The idea of simply committing more, direct money to the fund by the stronger eurozone members was ruled out long ago. German Chancellor Angela Merkel told German members of parliament on October 26 that Berlin would not add more than the 211 billion euros ($295 billion) already given to the fund.
Another large contribution of money to the fund would probably also force a downgrade of French debt, jeopardizing the entire EFSF rescue system.
Instead, the EU will use some elaborate financial engineering to make the fund stronger.
Two options that can be combined and applied simultaneously will be used. The first is to turn the fund into an insurance scheme in which the EFSF could guarantee a certain percentage, most likely 20 percent, of fresh debt issues.
The other would be to create one or several separate funds linked to the EFSF that would raise money from private investors such as Chinese sovereign-wealth funds.
EU President Herman Van Rompuy told journalists that the exact new figure of the fund remained unknown but that it could be raised substantially if the two options were used correctly.
"The leverage could be around 1 trillion [euros] under certain assumptions about market conditions, the set-up and investors responsiveness in view of economic policies," Van Rompuy said.
A White House statement said U.S. President Barack Obama welcomed the "important decisions" by the EU to address the eurozone crisis and urged the swift implementation of the deal.
Financial markets surged following the announcement of the deal, with the euro climbing to its highest level against the dollar (above $1.40) in nearly two months.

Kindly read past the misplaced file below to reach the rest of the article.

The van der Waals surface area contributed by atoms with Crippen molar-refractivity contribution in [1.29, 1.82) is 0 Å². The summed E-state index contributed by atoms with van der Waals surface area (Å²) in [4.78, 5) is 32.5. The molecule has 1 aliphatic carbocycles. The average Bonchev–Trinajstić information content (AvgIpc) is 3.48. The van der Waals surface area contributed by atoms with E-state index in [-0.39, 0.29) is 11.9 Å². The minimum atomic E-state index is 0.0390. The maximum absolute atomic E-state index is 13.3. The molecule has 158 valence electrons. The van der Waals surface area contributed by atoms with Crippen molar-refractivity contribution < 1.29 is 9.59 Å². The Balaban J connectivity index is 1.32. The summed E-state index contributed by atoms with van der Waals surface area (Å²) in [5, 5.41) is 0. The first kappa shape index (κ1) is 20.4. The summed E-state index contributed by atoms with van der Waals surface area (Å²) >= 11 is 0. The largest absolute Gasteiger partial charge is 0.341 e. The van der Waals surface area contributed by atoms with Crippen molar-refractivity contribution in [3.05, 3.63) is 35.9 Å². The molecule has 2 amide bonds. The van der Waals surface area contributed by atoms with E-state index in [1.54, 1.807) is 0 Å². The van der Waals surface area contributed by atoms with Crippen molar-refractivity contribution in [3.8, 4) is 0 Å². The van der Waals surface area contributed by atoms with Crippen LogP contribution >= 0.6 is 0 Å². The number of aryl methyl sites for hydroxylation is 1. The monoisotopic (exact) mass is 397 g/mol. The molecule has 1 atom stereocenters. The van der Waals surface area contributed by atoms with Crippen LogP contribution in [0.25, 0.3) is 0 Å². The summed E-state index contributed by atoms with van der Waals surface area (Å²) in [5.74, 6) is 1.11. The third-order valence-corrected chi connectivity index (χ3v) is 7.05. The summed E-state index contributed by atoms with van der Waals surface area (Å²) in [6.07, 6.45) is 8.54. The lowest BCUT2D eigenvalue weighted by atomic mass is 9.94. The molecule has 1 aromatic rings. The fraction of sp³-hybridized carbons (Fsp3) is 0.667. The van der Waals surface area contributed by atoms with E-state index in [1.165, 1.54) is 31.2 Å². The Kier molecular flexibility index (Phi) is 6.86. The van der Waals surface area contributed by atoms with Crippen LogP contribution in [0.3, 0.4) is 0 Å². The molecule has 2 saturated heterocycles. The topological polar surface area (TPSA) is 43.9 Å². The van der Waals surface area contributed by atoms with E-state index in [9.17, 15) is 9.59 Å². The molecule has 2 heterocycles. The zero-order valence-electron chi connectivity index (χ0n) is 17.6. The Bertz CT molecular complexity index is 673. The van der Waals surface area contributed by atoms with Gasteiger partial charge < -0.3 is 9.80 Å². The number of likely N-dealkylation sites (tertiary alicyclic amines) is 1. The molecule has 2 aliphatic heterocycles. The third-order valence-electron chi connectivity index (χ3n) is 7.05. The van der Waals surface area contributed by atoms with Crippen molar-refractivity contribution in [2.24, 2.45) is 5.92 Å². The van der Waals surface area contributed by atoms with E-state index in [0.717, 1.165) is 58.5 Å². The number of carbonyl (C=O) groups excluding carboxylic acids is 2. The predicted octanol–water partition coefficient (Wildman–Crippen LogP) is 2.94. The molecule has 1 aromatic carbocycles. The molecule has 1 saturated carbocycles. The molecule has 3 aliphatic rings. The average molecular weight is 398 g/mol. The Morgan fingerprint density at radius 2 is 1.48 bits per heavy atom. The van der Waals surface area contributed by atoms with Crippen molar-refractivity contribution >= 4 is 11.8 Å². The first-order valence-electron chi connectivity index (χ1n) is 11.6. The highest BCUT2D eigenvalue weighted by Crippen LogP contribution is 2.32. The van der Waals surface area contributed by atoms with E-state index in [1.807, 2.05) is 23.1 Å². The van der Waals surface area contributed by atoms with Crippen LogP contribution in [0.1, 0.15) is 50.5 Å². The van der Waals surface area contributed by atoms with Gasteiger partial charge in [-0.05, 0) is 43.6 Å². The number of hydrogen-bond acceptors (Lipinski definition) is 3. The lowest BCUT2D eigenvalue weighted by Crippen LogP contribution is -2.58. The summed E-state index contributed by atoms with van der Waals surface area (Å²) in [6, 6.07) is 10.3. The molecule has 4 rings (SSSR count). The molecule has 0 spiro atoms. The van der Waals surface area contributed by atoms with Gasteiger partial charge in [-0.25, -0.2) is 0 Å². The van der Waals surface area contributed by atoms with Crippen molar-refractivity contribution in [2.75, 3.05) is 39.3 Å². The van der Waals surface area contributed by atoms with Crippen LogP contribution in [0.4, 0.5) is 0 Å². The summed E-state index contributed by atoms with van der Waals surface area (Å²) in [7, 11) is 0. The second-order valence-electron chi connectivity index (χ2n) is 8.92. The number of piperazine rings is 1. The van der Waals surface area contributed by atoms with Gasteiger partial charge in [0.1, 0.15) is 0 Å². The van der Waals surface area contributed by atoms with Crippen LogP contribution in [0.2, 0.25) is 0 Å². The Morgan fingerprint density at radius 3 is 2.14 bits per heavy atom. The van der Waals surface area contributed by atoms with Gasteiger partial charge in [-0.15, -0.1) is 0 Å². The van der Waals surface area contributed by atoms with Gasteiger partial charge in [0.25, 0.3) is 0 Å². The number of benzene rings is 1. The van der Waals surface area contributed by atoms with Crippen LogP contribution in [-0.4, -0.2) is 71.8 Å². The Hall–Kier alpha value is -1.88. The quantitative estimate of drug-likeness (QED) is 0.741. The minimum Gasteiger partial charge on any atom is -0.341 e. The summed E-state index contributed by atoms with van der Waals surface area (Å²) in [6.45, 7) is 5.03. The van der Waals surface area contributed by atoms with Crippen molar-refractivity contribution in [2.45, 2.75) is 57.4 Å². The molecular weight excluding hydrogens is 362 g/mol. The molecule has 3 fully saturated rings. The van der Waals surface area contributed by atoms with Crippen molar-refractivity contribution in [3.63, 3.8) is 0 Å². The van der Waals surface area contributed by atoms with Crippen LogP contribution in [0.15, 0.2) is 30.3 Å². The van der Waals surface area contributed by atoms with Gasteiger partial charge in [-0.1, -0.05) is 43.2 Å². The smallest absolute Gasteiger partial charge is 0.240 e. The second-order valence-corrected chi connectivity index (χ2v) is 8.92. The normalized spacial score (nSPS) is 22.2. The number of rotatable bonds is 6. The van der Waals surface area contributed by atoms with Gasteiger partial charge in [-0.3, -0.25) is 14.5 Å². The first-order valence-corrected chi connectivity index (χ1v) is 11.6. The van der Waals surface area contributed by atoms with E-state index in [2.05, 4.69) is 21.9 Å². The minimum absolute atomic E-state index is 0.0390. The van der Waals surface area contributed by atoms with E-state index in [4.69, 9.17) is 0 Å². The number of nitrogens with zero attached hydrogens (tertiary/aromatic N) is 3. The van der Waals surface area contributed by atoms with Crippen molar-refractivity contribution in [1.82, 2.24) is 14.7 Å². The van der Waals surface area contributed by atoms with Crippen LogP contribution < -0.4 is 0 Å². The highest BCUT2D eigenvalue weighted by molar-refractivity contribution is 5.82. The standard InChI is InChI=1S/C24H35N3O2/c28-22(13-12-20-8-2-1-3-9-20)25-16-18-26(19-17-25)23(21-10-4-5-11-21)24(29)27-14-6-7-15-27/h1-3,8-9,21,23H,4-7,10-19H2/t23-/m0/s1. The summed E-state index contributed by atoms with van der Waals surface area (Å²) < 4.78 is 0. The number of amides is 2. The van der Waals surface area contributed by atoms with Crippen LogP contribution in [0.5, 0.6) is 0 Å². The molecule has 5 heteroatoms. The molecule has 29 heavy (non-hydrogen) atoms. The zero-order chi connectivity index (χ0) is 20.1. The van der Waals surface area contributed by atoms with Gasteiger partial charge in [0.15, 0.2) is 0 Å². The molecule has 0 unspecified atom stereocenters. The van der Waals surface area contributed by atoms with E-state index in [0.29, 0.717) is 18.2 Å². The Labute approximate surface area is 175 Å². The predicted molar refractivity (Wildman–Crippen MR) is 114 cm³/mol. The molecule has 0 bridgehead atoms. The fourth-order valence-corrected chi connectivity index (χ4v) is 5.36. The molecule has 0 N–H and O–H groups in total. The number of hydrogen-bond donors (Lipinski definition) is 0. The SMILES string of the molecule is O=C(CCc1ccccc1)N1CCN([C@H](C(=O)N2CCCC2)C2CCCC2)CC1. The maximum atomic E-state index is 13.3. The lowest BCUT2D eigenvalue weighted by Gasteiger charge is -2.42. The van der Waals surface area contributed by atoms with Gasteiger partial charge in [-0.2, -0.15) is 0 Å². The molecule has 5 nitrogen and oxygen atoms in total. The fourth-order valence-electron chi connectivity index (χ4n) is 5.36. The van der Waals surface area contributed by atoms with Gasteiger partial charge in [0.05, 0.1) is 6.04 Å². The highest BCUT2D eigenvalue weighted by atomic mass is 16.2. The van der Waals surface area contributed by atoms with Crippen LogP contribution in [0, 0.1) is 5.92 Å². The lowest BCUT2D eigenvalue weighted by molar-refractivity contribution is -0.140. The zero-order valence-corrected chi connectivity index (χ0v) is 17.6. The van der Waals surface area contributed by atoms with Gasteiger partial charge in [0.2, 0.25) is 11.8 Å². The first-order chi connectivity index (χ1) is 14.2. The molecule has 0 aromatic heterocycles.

But not everyone is impressed, since key details in the deal have yet to be pinned down. Until they all become clear, it's impossible to say if the deal can be implemented.
"The results are actually remarkably vague and the only positive [is] that there has been agreement at all," says Daniel Gros, director of a Brussels-based think tank, the Center for European Policy Studies.
"More important than the summit has been the speech of Mario Draghi yesterday where the incoming president of the [European Central Bank] indicated that he would continue stabilizing markets and I think that is what markets are reacting to today and not so much the euro-area summit."
The summit was also marked by considerable pressure on Italian Prime Minister Silvio Berlusconi to deliver on domestic, structural reforms. Berlusconi has been widely criticized recently by his colleagues for driving his country toward economic meltdown and he responded by pledging to increase the retirement age from 65 to 67 by 2026 and balance the state budget in 2013.
Merkel also made it clear that Brussels and the other member states would enjoy close supervision of Rome's reform efforts in the future.
"The Italian authorities have indicated that they all the necessary information will be made available in due time and Italian Prime Minister Silvio Berlusconi made it absolutely clear that this will be the case," Merkel said.